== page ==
Travel boss calls for airport expansion

Wednesday, April 6th, 2011

Chairman of the Association of British Travel Agents, John McEwan, has said that even though the government needed to be congratulated on postponing any increase in the level of Air Passenger Duty until next year, more had to be done to make sure that the tax was a fair tax.

Speaking to delegates at a travel conference in London, the Abta chief also demanded better financial protection for those booking a holiday.

He pointed out that only around half of those booking a holiday in the UK were fully financially protected against something going wrong. He appealed to the travel industry as a whole to make sure that everyone was insured, no matter how they book their foreign holiday.

Mr McEwan also attacked the government for its decision not to agree to the expansion of airports in the south-east including Heathrow, Luton and Gatwick. He said that by not increasing capacity, the UK risked becoming uncompetitive. One of the reasons the coalition has denied plans to expand is the potential impact on the environment through CO2 emissions and noise pollution.

Keith Williams, chief executive of British Airways, also addressed the delegates and said that the airline industry needed to work harder at tackling the problem of climate change. He added that the country’s flag-carrier continued to look at ways to make itself greener. He too attacked the level of APD saying that even though an increase had been deferred to 2012, airlines in the UK were still being more heavily taxed than their global competitors.

Airlines attack Air Passenger Duty

Monday, November 1st, 2010

Airlines have been hitting out at Air Passenger Duty (APD). British Airways said that on some long-haul flights APD could mean a fare increase of up to 55 per cent. The UK government has called APD an environmental tax. BA claims it is already paying twice over for the amount of carbon it emits, even before the new charges come in to play. In a press release, BA pointed out that taxing the airline industry excessively could damage both the economic and social advantages of air travel.

The airline added that Aviation was responsible for allowing UK businesses to perform on a global stage as well as providing employment for around 500,000 people across the UK.

Rivals Virgin Atlantic has also criticised APD saying it could result in fewer families being able to afford to fly. EasyJet pointed out that a £12 rise on the ticket price of a European flight would mean that since 2007, the tax will have gone up by 140 per cent. The budget carrier also attacked the government’s argument that APD was an environmental tax by pointing out that there is no correlation between emissions and price.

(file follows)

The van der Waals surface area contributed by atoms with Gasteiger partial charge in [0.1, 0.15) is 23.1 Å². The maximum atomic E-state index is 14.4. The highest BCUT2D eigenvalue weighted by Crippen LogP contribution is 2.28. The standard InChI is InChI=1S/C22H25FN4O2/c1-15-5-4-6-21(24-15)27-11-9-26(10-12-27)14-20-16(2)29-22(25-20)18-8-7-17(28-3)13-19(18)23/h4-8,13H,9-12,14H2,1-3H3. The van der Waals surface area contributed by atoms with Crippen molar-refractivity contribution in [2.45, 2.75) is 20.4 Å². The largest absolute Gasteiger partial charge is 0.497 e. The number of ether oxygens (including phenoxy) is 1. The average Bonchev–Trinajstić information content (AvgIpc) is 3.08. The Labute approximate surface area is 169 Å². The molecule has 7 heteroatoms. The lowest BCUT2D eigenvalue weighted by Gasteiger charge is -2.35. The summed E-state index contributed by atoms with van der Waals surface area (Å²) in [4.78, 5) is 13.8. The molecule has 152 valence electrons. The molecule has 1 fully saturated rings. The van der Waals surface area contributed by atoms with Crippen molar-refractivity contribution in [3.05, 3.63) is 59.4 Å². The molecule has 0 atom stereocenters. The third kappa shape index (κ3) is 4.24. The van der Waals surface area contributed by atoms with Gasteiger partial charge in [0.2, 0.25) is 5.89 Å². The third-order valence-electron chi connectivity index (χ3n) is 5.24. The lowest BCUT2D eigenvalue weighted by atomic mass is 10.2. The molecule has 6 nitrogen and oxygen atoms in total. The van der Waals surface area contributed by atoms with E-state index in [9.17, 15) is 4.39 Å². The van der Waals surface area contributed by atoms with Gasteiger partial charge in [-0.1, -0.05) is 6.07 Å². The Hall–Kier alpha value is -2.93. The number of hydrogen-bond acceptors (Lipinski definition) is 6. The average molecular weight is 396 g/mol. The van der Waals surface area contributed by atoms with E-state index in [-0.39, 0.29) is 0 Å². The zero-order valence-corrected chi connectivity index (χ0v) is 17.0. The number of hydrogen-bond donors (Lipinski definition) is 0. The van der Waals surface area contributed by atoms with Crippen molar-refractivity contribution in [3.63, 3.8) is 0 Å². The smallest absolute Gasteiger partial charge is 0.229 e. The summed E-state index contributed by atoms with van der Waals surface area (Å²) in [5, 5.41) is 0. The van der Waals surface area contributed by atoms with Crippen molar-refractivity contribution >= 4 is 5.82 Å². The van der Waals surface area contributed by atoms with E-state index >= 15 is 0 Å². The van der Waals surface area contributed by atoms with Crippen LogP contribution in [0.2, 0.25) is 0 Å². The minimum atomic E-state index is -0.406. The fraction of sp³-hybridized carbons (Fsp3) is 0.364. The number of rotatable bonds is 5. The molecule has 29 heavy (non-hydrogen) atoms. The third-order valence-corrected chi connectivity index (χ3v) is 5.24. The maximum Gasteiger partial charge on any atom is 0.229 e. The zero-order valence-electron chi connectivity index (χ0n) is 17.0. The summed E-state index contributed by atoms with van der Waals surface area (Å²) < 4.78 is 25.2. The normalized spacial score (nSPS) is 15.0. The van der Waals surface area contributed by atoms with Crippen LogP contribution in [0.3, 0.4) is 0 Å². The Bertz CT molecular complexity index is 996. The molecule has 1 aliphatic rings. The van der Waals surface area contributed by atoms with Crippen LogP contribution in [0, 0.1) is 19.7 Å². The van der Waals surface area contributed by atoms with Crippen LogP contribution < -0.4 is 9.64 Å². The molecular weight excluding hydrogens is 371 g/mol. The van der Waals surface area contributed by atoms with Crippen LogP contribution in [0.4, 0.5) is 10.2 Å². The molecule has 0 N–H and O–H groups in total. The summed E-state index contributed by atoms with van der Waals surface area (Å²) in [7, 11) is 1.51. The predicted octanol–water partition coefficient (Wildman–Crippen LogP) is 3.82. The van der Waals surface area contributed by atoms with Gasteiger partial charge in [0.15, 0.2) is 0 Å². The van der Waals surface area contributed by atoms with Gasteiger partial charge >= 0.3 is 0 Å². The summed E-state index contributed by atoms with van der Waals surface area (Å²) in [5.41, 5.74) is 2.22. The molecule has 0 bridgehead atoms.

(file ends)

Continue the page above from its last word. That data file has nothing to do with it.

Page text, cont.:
Transfer passengers will be exempt from paying the duty as will those who can afford to fly on a private jet, according to the carrier; meaning the overall cost will have to be absorbed by ordinary passengers.

During the election, both coalition parties said they would be changing the duty into a per-flight tax. This would better reflect the affects of the airline industry on the environment.

Luton airport takes another hit

Friday, September 4th, 2009

In another blow to Luton, easyJet has announced that it’s cutting flights to the beleaguered airport by at least 20%. Earlier this week SkyEurope, another airline serving Luton, declared bankruptcy and stopped all operations there as well.

The easyJet move carries with it the prospect of enormous job cuts for the local area. They currently employ over 500 pilots and crew at the Luton location. Besides that, an estimated 4.7 million passengers move in and out of the airport each year on easyJet flights.

Officilas at easyJet specifically cited the Luton Borough Council’s stubbornness on fees as one of the reason for cutting flights. The Council is responsible for setting fees at the airport and easyJet was seeking a more competitive cost base. The Council has raised fees at the airport by more than 25% in the past 3 years.

At the same time, easyJet and other low-cost airlines have been struggling in the face of the recession and have been seeking cost cutting measures on all levels. With the current fee structure, combined with the effects of the government’s increased APD, the airline can no longer operate profitably at the Luton venue.

In addition to cutting service at Luton, easyJet is going to completely pull out of East Midlands airport which it considers to be a stagnant market. The move out of there will effect 120 jobs.